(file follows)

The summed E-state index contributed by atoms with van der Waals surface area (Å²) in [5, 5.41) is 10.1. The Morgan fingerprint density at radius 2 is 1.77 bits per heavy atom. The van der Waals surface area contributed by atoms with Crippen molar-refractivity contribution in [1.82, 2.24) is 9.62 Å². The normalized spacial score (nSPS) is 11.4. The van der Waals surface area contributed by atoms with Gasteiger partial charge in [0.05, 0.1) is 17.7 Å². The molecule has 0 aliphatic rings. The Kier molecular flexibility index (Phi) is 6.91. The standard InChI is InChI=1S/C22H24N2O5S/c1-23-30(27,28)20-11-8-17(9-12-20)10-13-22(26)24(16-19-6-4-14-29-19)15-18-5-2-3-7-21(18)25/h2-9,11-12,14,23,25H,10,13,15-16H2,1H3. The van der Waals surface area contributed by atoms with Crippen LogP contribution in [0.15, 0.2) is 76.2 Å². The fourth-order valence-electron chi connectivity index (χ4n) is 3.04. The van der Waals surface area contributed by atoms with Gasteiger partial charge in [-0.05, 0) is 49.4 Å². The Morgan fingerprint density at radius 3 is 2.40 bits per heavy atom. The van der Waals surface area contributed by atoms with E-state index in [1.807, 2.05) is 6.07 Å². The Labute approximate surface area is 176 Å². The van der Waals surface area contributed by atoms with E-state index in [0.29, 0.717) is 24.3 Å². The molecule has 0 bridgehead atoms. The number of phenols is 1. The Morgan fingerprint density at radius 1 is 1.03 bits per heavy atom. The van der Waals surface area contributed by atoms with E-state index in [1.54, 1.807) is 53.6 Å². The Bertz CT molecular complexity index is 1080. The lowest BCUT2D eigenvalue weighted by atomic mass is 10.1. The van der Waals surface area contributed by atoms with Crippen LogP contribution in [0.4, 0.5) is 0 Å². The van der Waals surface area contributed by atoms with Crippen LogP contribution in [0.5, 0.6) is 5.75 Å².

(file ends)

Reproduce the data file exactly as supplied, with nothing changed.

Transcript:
The summed E-state index contributed by atoms with van der Waals surface area (Å²) in [5, 5.41) is 10.1. The Morgan fingerprint density at radius 2 is 1.77 bits per heavy atom. The van der Waals surface area contributed by atoms with Crippen molar-refractivity contribution in [1.82, 2.24) is 9.62 Å². The normalized spacial score (nSPS) is 11.4. The van der Waals surface area contributed by atoms with Gasteiger partial charge in [0.05, 0.1) is 17.7 Å². The molecule has 0 aliphatic rings. The Kier molecular flexibility index (Phi) is 6.91. The standard InChI is InChI=1S/C22H24N2O5S/c1-23-30(27,28)20-11-8-17(9-12-20)10-13-22(26)24(16-19-6-4-14-29-19)15-18-5-2-3-7-21(18)25/h2-9,11-12,14,23,25H,10,13,15-16H2,1H3. The van der Waals surface area contributed by atoms with Crippen LogP contribution in [0.15, 0.2) is 76.2 Å². The fourth-order valence-electron chi connectivity index (χ4n) is 3.04. The van der Waals surface area contributed by atoms with Gasteiger partial charge in [-0.05, 0) is 49.4 Å². The Morgan fingerprint density at radius 3 is 2.40 bits per heavy atom. The van der Waals surface area contributed by atoms with E-state index in [1.807, 2.05) is 6.07 Å². The Labute approximate surface area is 176 Å². The van der Waals surface area contributed by atoms with E-state index in [0.29, 0.717) is 24.3 Å². The molecule has 0 bridgehead atoms. The number of phenols is 1. The Morgan fingerprint density at radius 1 is 1.03 bits per heavy atom. The van der Waals surface area contributed by atoms with E-state index in [1.54, 1.807) is 53.6 Å². The Bertz CT molecular complexity index is 1080. The lowest BCUT2D eigenvalue weighted by atomic mass is 10.1. The van der Waals surface area contributed by atoms with Crippen LogP contribution in [0.4, 0.5) is 0 Å². The van der Waals surface area contributed by atoms with Crippen LogP contribution in [0.5, 0.6) is 5.75 Å².